Help us keep our children safe, B.C. parents ask legislators
Legislation proposed to allow parents to place high-risk children into treatment against their will
Some parents of high-risk children and teens want legislation to enable them to force their children to spend time in treatment and detox even if they refuse.
Currently in B.C., if children are abusing drugs or addicted, parents can't force them into detox or treatment programs — something the ministry calls the "involuntary detainment of youth".
Alberta, in contrast, has legislation called the Protection of Children Abusing Drugs Act which allows legal guardians to seek a court-protection order to put their child in treatment against their will.
Saskatchewan, Manitoba, Ontario, Quebec, New Brunswick and Nova Scotia also have similar legislation.
'No ability to keep my child safe'
Diane Sowden, the executive director of Children of the Street Society in Coquitlam, has been advocating for such legislation since the early 90s.
In 1993, Sowden's daughter left home when she was 13 years old. Sowden says her daughter soon fell into drug addiction and was sold for a drug debt to a pimp, eventually becoming pregnant at 14.
Sowden tried to intervene and convince her to sign up for drug treatment, but her daughter would sign herself out whenever she wanted.
"As a parent, I was absolutely shocked and appalled that I had no ability to keep my child safe," she said.
Since then, the province implemented a working group in 1998 and legislation passed a third reading, she said.
It was shelved after a new government came into power.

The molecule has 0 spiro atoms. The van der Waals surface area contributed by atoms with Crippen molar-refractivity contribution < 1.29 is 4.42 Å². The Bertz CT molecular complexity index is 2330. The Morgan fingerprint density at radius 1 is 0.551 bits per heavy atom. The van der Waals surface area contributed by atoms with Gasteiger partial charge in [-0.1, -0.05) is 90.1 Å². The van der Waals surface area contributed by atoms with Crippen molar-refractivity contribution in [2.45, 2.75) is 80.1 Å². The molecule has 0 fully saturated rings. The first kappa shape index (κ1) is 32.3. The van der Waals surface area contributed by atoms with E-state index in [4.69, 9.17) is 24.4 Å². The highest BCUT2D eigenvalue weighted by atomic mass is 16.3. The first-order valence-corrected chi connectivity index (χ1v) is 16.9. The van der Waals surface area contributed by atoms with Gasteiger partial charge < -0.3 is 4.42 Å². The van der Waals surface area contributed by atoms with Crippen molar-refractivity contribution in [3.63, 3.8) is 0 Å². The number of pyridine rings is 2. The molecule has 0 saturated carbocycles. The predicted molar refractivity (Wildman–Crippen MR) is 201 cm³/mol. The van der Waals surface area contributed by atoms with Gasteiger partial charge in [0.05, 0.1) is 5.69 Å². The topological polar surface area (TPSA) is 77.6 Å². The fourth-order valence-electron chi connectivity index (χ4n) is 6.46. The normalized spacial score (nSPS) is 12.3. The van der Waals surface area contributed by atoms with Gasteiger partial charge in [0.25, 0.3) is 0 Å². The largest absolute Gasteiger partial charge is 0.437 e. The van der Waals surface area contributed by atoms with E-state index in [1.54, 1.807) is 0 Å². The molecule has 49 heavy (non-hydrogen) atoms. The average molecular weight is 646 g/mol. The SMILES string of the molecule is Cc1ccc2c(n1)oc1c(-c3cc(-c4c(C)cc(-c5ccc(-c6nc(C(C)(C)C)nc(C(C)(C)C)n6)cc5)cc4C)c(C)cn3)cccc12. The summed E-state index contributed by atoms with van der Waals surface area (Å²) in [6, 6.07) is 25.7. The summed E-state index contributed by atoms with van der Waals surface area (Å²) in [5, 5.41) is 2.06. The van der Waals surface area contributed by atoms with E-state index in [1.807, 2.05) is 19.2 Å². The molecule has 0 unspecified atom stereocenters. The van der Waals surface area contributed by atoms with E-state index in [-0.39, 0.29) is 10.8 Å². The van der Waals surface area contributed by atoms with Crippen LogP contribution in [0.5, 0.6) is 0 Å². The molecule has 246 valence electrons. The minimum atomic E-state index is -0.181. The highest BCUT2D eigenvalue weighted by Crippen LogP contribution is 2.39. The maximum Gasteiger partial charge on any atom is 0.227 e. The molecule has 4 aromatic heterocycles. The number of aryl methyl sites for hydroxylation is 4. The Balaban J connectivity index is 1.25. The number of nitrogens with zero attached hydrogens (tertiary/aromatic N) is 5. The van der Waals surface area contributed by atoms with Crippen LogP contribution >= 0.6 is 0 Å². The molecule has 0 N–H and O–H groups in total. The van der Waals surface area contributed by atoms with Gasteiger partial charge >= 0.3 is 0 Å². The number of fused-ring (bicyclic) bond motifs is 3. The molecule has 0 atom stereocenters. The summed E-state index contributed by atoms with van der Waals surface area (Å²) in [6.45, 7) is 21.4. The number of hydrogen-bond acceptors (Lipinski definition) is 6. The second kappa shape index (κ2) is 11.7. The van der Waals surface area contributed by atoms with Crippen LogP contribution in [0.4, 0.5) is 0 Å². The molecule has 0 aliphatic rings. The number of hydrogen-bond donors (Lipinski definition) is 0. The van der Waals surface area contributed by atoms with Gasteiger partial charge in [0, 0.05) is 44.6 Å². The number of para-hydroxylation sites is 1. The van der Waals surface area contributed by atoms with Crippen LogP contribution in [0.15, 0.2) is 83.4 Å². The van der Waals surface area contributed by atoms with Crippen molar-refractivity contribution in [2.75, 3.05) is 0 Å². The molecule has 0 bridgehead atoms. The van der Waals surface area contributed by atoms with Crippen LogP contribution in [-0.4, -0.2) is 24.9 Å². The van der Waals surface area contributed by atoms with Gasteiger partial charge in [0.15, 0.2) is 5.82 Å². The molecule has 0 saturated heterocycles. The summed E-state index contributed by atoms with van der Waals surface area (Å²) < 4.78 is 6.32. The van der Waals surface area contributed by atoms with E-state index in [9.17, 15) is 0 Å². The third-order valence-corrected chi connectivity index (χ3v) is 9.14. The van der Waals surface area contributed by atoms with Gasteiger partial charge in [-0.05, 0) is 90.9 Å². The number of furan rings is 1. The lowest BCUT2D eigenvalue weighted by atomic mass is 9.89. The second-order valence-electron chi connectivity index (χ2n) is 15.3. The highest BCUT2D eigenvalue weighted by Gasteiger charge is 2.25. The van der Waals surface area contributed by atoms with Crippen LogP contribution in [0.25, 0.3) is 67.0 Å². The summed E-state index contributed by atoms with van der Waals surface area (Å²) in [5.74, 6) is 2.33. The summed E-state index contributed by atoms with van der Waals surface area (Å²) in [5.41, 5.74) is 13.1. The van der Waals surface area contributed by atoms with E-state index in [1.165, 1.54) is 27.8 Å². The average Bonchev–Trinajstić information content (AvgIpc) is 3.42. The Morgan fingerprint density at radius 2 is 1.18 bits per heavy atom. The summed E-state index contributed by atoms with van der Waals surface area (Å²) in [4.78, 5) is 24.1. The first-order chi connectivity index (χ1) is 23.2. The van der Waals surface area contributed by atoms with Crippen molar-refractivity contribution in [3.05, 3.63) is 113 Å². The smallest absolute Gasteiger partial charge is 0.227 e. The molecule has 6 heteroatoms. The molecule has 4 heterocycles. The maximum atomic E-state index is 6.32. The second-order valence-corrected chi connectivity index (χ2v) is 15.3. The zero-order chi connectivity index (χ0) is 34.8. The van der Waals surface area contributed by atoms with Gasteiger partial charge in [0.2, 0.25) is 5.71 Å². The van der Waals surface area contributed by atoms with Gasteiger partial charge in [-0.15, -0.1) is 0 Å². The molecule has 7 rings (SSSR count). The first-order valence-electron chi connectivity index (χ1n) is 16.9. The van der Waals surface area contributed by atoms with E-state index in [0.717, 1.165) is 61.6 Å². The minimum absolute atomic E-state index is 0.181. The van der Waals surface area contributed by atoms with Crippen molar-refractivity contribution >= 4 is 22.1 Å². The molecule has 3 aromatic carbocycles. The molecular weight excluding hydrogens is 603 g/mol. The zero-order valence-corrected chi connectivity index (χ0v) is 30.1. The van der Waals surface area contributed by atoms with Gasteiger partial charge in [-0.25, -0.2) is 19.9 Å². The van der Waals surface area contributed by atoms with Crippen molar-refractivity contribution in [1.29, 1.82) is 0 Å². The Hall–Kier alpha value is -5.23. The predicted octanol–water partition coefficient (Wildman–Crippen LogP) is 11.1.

"Right now, if a child is being abused in their own family home, they are apprehended from that situation, even if the child says no," she said.
"But if a child is in a situation where they're living in a crack-house or being controlled by pimps ... we have no child protection act that can step in and take that child from that situation and make sure they receive the services they need."
Ministry: voluntary services most effective
In an emailed statement, the ministry said it welcomes any ideas on how we may be able to improve existing drug-treatment options for youth.
But a spokesperson pointed out that "in certain circumstances under the B.C. Mental Health Act, individuals with both mental health and addiction issues may be admitted to a psychiatric facility for assessment and treatment, if they pose a clear danger to themselves or others and are suffering from a mental disorder".
Judges can also make orders for treatment as part of a youth's sentence, the ministry spokesperson said.
Furthermore, "it is widely agreed that voluntary services — such as detox, residential treatment and outpatient addictions and/or mental health counselling — are the most effective means of addressing addiction issues, which are often concurrent with mental health problems".
With files from Daybreak South.